Don’t be a dummy

dummy

I’ve always held a strong anti dummy / pacifier stance. I couldn’t stand seeing a baby with its mouth filled full of neon plastic. Lazy parenting was my assumption.
Several reports conclude that they can cause delayed speech as well as dental problems.
But alas, viewpoints can and do change. I suppose now I should include myself in that lazy parent group.

Our daughter Rose escaped the strong pull of the pacifier. She almost joined the ranks of addicts but as much as her mother begged / moaned, I held strong. The heaviest temptation was always around the 4am mark when the baby had been crying for a couple of hours and we both held clumps of hair in our hands, along with bloodshot eyes. But regardless of a few nights like this, we eventually came through unscathed until it ceased being an issue.
Theo was a completely different kettle of fish. Unlike Rose who like her namesake was full of gentle sweetness regarding settling down and sleeping. Poor Theo often had a hard time getting himself fully relaxed.
We tried everything, gentle singing, stories, dim lights, rocking him etc etc. In the end after a particularly difficult night it was decided that we’d try out a dummy / pacifier.
Of course Theo embraced it like a long lost brother. The immediate delight was a little scary!

We have rules though. He is only allowed to use it when we put him down to sleep. It’s kept in a little box beside the bed and tempting as it sometimes is, it’s never used for any other purpose. Now instead of crying for what seems like hours, we put him down with the dummy in his mouth. The result is instant quiet and calm. His face is blissful. I can’t help thinking that this is much better for him than all that time spent stressed out refusing to go down. Or perhaps i’m using this viewpoint to justify my dummy u-turn?

The time has now come for him to move on, give up the dummy and kick the habit. Do we make him go cold turkey or slowly wean him off (maybe give it to him only for the night sleep?). Apparently its much easier to wean them off a pacifier than it is their own thumb. This is great news because I use to have a real bad thumb sucking addiction when i was a young child (along with a rag I use to carry around which i named ‘Goo-Ga’) but that’s a completely different story.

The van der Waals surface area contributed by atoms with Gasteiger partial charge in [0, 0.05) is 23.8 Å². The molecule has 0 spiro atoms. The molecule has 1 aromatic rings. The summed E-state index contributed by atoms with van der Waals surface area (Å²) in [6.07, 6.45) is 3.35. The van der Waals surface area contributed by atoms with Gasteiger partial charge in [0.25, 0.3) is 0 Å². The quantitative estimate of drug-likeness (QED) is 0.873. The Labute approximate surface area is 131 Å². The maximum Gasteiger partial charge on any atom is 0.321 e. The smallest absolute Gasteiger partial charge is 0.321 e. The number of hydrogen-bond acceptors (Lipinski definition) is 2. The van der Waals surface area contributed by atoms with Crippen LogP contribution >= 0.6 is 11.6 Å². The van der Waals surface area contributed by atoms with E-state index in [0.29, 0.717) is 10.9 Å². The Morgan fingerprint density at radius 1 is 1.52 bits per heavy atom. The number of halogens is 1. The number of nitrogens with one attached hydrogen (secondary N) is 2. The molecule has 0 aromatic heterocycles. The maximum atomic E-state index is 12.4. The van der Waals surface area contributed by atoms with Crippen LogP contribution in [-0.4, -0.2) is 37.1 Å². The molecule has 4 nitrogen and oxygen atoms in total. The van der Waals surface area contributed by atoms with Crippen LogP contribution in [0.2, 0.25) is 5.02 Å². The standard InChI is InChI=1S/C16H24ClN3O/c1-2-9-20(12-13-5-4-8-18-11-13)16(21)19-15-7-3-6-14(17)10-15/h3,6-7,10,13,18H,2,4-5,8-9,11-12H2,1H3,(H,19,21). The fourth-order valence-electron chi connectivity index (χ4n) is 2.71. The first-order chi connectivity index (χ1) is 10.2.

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3 thoughts on “Don’t be a dummy

  1. This is where I should give you my wisdom on how to get rid of the dummy but I failed that at 1 and 2 years later we had to cold turkey our youngest. I was always anti dummy pre children having been a thumb sucker but with no sleep it happens. Be warned though and try and be better than me and do it now, because at 3 gold stars will be needed as will a good search of the bedroom because hoards will have been left!

  2. I was anti-dummy with my son until week 3. After all that time with no sleep and breastfeeding around the clock because it was the only thing that calmed him, I bit the bullet and tried it. Like you, it was instant bliss but used only for sleep times. I didn’t want to have to take it off him as a toddler, so just before the 4 month mark we got rid of the dummy and spent a lot of nights rocking, cuddling, singing and bouncing him to sleep. That lasted nearly a week, then he found his thumb. Which, after a year, he now sucks during the day too.
    I’m starting to think I should’ve stuck with the dummy.

  3. I know loads of people that used dummies as a child including me and they turned out OK (Not sure about me!)
    We only allow it when sitting nicely ( normally pre-nap) and when he goes to bed. I’m convinced however he has somehow purchased his own stash!

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